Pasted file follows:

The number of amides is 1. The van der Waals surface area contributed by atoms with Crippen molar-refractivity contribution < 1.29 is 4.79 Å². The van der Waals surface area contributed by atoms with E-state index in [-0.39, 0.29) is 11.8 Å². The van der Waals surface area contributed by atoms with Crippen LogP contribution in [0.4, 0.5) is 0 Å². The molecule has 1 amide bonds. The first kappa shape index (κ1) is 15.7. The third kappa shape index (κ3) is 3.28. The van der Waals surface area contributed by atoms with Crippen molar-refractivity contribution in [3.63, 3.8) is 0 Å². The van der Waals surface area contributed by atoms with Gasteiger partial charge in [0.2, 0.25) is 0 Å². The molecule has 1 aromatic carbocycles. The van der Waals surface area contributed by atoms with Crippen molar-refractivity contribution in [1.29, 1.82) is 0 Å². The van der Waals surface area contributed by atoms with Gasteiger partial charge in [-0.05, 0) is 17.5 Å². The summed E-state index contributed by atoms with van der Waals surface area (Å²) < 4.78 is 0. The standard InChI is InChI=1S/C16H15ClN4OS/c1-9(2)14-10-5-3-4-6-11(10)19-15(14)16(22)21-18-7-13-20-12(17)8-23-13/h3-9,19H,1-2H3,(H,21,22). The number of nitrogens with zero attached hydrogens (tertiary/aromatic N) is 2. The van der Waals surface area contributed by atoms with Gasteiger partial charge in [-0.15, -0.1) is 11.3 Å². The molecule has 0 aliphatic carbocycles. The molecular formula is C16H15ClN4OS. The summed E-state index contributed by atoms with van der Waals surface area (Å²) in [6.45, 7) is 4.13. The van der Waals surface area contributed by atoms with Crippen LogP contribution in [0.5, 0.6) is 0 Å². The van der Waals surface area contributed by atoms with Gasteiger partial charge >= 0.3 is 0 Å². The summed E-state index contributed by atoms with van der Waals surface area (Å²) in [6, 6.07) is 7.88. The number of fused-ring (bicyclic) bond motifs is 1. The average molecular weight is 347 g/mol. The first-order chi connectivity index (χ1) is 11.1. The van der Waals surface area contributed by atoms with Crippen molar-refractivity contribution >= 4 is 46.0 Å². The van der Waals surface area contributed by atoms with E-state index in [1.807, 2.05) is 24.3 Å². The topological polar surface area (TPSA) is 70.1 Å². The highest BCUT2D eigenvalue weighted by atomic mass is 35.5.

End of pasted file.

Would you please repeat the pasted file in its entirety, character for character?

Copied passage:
The number of amides is 1. The van der Waals surface area contributed by atoms with Crippen molar-refractivity contribution < 1.29 is 4.79 Å². The van der Waals surface area contributed by atoms with E-state index in [-0.39, 0.29) is 11.8 Å². The van der Waals surface area contributed by atoms with Crippen LogP contribution in [0.4, 0.5) is 0 Å². The molecule has 1 amide bonds. The first kappa shape index (κ1) is 15.7. The third kappa shape index (κ3) is 3.28. The van der Waals surface area contributed by atoms with Crippen molar-refractivity contribution in [3.63, 3.8) is 0 Å². The van der Waals surface area contributed by atoms with Gasteiger partial charge in [0.2, 0.25) is 0 Å². The molecule has 1 aromatic carbocycles. The van der Waals surface area contributed by atoms with Crippen molar-refractivity contribution in [1.29, 1.82) is 0 Å². The van der Waals surface area contributed by atoms with Gasteiger partial charge in [-0.05, 0) is 17.5 Å². The summed E-state index contributed by atoms with van der Waals surface area (Å²) < 4.78 is 0. The standard InChI is InChI=1S/C16H15ClN4OS/c1-9(2)14-10-5-3-4-6-11(10)19-15(14)16(22)21-18-7-13-20-12(17)8-23-13/h3-9,19H,1-2H3,(H,21,22). The number of nitrogens with zero attached hydrogens (tertiary/aromatic N) is 2. The van der Waals surface area contributed by atoms with Gasteiger partial charge in [-0.15, -0.1) is 11.3 Å². The molecule has 0 aliphatic carbocycles. The molecular formula is C16H15ClN4OS. The summed E-state index contributed by atoms with van der Waals surface area (Å²) in [6.45, 7) is 4.13. The van der Waals surface area contributed by atoms with Crippen LogP contribution in [0.5, 0.6) is 0 Å². The van der Waals surface area contributed by atoms with Gasteiger partial charge >= 0.3 is 0 Å². The summed E-state index contributed by atoms with van der Waals surface area (Å²) in [6, 6.07) is 7.88. The number of fused-ring (bicyclic) bond motifs is 1. The average molecular weight is 347 g/mol. The first-order chi connectivity index (χ1) is 11.1. The van der Waals surface area contributed by atoms with Crippen molar-refractivity contribution >= 4 is 46.0 Å². The van der Waals surface area contributed by atoms with E-state index in [1.807, 2.05) is 24.3 Å². The topological polar surface area (TPSA) is 70.1 Å². The highest BCUT2D eigenvalue weighted by atomic mass is 35.5.